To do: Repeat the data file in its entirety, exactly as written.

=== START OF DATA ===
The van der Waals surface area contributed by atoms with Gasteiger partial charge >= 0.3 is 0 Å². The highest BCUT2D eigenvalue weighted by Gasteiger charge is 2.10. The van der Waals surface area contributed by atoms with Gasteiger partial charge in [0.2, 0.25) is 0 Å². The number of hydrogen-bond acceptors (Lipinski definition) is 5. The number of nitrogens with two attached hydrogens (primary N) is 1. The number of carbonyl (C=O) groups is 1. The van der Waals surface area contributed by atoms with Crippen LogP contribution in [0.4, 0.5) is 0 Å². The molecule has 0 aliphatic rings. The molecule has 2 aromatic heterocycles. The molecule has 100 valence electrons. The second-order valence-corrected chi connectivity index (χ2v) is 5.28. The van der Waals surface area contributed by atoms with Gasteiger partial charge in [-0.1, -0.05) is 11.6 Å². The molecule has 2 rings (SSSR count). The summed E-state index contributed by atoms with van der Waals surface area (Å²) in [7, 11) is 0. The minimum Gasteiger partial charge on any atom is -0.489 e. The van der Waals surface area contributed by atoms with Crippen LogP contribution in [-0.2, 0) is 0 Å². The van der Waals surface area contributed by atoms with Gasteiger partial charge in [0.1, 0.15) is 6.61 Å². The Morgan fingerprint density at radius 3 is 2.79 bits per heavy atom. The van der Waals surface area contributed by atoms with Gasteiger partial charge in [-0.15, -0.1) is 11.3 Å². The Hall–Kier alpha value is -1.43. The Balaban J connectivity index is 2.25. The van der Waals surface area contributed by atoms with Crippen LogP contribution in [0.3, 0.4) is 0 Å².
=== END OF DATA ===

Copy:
The van der Waals surface area contributed by atoms with Gasteiger partial charge >= 0.3 is 0 Å². The highest BCUT2D eigenvalue weighted by Gasteiger charge is 2.10. The van der Waals surface area contributed by atoms with Gasteiger partial charge in [0.2, 0.25) is 0 Å². The number of hydrogen-bond acceptors (Lipinski definition) is 5. The number of nitrogens with two attached hydrogens (primary N) is 1. The number of carbonyl (C=O) groups is 1. The van der Waals surface area contributed by atoms with Crippen LogP contribution in [0.4, 0.5) is 0 Å². The molecule has 0 aliphatic rings. The molecule has 2 aromatic heterocycles. The molecule has 100 valence electrons. The second-order valence-corrected chi connectivity index (χ2v) is 5.28. The van der Waals surface area contributed by atoms with Gasteiger partial charge in [-0.1, -0.05) is 11.6 Å². The molecule has 2 rings (SSSR count). The summed E-state index contributed by atoms with van der Waals surface area (Å²) in [7, 11) is 0. The minimum Gasteiger partial charge on any atom is -0.489 e. The van der Waals surface area contributed by atoms with Crippen LogP contribution in [-0.2, 0) is 0 Å². The van der Waals surface area contributed by atoms with Gasteiger partial charge in [0.1, 0.15) is 6.61 Å². The Morgan fingerprint density at radius 3 is 2.79 bits per heavy atom. The van der Waals surface area contributed by atoms with Gasteiger partial charge in [-0.15, -0.1) is 11.3 Å². The Hall–Kier alpha value is -1.43. The Balaban J connectivity index is 2.25. The van der Waals surface area contributed by atoms with Crippen LogP contribution in [0.3, 0.4) is 0 Å².